Jun 10, 2021 News
– Citizens question who would compensate Caribbean economies in the event of catastrophic well blowout
By Kiana Wilburg
Kaieteur News – Over 100 Guyanese, including university lecturers and students, civil society activists and representatives of organisations that represent communities across the country, have sent a list of detailed questions to the Environmental Protection Agency (EPA) to be answered in the Environmental Impact Assessment (EIA) for the Yellowtail Project.
Yellowtail is poised to be the fourth development project in the Stabroek Block by ExxonMobil Corporation’s subsidiary, Esso Exploration and Production Guyana Limited (EEPGL).
The questions in the public submission cover climate impact, harm to the ocean, the danger of a well blowout, flaring, noise, discharges into the ocean and whether Esso has the financial resources to carry out Yellowtail and safely decommission the wells when production stops.
The submission to the EPA reminded that the Macondo well blowout by British multinational BP in April 2010 had devastated the Gulf of Mexico and cost the oil company US$468bn. Noting that a well blowout could have a catastrophic impact on the Caribbean economies and environments, the submission ask searching questions about Esso’s ability to prevent and mitigate a blowout. It also asks whether Esso, a limited liability company, will compensate Caribbean countries for any damage to their tourism and fishing sectors in the event of a blowout.
Furthermore, the public submission requires the EIA to state the total amount of greenhouse gases that will be emitted and the impact those emissions will have on the climate system and the ocean.
Finella Martin, one of the students who helped to garner support for the submission, was keen to note the importance of the document that was submitted to the EPA as she said, “We are running out of time; we need to be more aware and educated on the impacts of greenhouse gas emissions from offshore drilling not just in Guyana but globally.”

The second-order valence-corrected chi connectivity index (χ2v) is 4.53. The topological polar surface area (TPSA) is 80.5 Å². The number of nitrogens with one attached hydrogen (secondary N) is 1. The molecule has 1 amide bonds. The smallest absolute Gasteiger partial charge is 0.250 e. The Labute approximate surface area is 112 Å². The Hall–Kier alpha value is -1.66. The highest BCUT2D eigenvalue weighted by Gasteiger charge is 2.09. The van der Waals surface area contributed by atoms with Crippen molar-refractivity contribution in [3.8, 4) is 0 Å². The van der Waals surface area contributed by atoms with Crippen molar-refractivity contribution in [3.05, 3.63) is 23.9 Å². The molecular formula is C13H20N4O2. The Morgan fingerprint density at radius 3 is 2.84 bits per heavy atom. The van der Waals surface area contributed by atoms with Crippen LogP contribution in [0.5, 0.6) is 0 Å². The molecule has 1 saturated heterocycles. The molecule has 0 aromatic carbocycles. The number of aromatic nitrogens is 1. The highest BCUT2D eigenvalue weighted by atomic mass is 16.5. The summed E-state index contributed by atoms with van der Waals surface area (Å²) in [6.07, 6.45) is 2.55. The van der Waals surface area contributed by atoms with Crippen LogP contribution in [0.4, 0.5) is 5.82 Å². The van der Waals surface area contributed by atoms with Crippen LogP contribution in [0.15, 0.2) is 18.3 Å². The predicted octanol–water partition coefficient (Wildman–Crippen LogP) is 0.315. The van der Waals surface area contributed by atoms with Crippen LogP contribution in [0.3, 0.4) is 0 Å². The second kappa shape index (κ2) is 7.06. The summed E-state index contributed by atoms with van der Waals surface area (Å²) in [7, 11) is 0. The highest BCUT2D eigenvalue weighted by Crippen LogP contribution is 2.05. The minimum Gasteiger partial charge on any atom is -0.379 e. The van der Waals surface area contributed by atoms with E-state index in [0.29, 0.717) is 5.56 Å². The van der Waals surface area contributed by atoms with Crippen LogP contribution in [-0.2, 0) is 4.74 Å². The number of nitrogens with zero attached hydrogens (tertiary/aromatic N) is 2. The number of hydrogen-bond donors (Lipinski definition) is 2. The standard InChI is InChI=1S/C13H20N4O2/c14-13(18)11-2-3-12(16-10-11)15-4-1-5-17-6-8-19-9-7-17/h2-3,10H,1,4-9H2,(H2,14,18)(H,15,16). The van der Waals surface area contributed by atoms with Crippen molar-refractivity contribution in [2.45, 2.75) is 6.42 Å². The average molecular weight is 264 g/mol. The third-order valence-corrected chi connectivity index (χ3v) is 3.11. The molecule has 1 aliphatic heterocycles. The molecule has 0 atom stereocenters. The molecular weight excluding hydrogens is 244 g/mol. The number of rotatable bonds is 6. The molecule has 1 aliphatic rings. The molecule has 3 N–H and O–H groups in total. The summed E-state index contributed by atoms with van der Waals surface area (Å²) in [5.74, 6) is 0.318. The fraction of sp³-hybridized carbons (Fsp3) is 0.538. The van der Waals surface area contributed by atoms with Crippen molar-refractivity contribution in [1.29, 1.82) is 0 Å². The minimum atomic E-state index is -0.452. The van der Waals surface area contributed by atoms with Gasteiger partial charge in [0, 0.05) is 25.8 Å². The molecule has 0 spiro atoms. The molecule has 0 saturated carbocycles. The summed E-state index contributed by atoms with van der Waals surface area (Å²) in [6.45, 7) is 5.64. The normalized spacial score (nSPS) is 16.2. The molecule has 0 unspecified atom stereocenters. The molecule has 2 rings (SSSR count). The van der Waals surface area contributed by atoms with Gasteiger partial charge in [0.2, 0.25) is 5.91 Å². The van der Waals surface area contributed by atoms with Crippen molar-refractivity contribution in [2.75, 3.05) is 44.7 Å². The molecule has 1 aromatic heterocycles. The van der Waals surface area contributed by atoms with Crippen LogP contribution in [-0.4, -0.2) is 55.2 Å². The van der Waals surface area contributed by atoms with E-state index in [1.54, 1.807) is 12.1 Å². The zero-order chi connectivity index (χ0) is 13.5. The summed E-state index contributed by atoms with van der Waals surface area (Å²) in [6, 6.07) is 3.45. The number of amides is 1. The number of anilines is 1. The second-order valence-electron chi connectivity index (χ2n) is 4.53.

Martin added, “Climate Change is no longer an assumption but our reality. We are seeing one of the worst flooding in history. I am proud that Guyana has strong environmental laws that empower us, the citizens, to stop the causes of climate change and not only preserve our beloved country but also our world.”
Attorney-at-Law, Melinda Janki, also shared her thoughts on the submission. Janki said, “Article 23 of the Constitution says that every citizen has a duty to participate in activities designed to improve the environment and protect the health of the nature. This is a good first step – to get the facts so people can make informed and educated decisions. This public submission to the EPA on Yellowtail is breathing life into the Constitution.”
According to Ms. Janki who drafted the Environmental Impact Assessment provisions 25 years ago, “The integrity of the EIA process depends on people being willing to look at what is proposed and ask questions. It’s not a top down exercise.”
The lawyer added, “It’s supposed to be a fully participatory process with the public scrutinising what is going on and holding the EPA and private sector to account…”
Jul 24, 2021By Sean Devers Kaieteur News – When Shimron Hetymer twice failed his fitness tests and failed to produce the runs his obvious natural talent suggested he should due to his erratic...
Jul 24, 2021
Jul 24, 2021
Jul 24, 2021
Jul 24, 2021
Jul 23, 2021
Kaieteur News – The Guyana Human Rights Association (GHRA) has replied to my “constant banging,” that is, my consistent... more
Freedom of speech is our core value at Kaieteur News. If the letter/e-mail you sent was not published, and you believe that its contents were not libellous, let us know, please contact us by phone or email.
Feel free to send us your comments and/or criticisms.
Contact: 624-6456; 225-8452; 225-8458; 225-8463; 225-8465; 225-8473 or 225-8491.
Or by Email: [email protected] / [email protected]